This brings to mind JANE EYRE. Take out your original cast album CD and you’ll see in the booklet “JANE EYRE opened on Broadway at the Brooks Atkinson Theatre on Dec. 3, 2000.” Just as ZAYDA’s program was printed too early, JANE EYRE’s booklet was released in haste before management decided to wait a week and open on Dec. 10.

When talking about SKYSCRAPER, Gaver concentrates on what was quite the scandal back then. Noted journalist Dorothy Kilgallen attended the first preview and disliked it so much that she didn’t keep that fact from her readers in her Journal American column.

Kilgallen felt free to say that SKYSCRAPER had “no music to speak of” and that it was a “turkey.” She even dismissed its star Julie Harris as “not a musical comedy performer” when she could have given the two-time Tony-winning dramatic actress credit for attempting something new.

What made Kilgallen’s 297-word pan all the more surprising is that she blithely admitted that she had only seen the show’s first act. Granted, Act One of most musicals tend to be better than Act Two, but Kilgallen’s early exit gave her less ammunition to criticize the show.

Kilgallen’s “review” of SKYSCRAPER was the only one she’d ever read. On Monday, Nov. 8, 1965, she died under mysterious circumstances. That Saturday, SKYSCRAPER opened to reviews that were much kinder than expected. Were the critics overly accommodating to mitigate Kilgallen’s journalistic hubris? Did the critics expect to see a show as bad as Kilgallen had alleged, and their seeing even a slightly better one caused them to over-praise?

“SKYSCRAPER is a joyous, boisterous, brash, fast-moving musical” – Taubman, Times. So said the inch-high headline on the full-page ad that Feuer and Martin placed on page 55 of the morning edition of the Times on Nov. 16, 1965. Enthusiastic quotations from a dozen other critics followed.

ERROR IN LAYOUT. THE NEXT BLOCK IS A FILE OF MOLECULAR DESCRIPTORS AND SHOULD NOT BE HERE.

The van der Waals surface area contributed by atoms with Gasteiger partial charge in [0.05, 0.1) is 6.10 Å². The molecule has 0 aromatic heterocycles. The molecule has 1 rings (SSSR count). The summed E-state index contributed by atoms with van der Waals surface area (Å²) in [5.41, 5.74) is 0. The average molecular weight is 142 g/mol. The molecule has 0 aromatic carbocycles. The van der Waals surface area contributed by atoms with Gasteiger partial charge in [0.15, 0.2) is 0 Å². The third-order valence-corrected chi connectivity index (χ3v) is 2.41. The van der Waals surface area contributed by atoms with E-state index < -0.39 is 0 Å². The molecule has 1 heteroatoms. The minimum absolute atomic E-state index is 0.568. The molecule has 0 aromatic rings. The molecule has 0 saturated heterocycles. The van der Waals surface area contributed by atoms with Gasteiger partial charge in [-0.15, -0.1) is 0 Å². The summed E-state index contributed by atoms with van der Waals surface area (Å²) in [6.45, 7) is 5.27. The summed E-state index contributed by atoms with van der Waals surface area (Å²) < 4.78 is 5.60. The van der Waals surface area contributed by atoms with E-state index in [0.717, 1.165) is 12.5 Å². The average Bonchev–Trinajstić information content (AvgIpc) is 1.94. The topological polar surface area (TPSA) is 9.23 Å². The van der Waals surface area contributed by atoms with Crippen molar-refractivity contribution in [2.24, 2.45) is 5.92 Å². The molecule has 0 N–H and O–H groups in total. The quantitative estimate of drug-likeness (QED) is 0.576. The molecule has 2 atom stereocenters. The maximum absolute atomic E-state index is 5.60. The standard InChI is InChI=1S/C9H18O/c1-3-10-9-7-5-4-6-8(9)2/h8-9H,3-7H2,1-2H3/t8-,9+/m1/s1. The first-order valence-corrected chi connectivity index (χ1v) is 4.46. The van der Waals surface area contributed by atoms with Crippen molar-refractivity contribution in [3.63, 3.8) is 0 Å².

The irony is that only six pages away in the same edition was the report from the state’s medical examiner that Kilgallen had died “from the reaction of a combination of alcohol and barbiturates.”

Some say she was murdered because she knew too much about the Kennedy assassination. Her son-in-law at the time was Larry Grossman, who was three-and-a-half years away from making his Broadway composing debut with MINNIE’S BOYS. He doesn’t like talking about this incident.

SKYSCRAPER was alive, however. “Mail orders now accepted for the next 15 months,” the full-page ad confidently said in in half-inch boldface print. But it wasn’t a good enough musical to last even half that long.

Gaver also used his SKYSCRAPER chapter to discuss “the preview period” as “an ever-growing factor” that “seems here to stay.” Yes, to say the least. SKYSCRAPER did 22 previews – more than any other production that season, but many shows have subsequently given many more, including MERRILY WE ROLL ALONG, LEGS DIAMOND, NICK & NORA and need I add SPIDER-MAN: TURN OFF THE DARK?

Of course Gaver, like so many of us, preferred the out-of-town tryout -- which, in fact, SKYSCRAPER also had: four weeks in Detroit. The Philly, Boston and Baltimo’ break-in served to keep bad news (and reviews) from Manhattanites. As he wrote, “No New York playgoer, except someone in the business, is going to know what the out-of-town critics thought.”

Today a high-profile first preview can sometimes spur an attendee to go on-line on his laptop and post his opinion of the first act during intermission. So here’s another profound change in the last 50 years: the idea of spilling the beans after – or even during – a first preview no long seems as scandalous.

But the biggest change of the mid-‘60s all that certainly hasn’t changed back in 50 years is one that rankled Gaver even then: “A preview ticket should sell for no more than half the regular price.”

Amen, brother.

         — Peter Filichia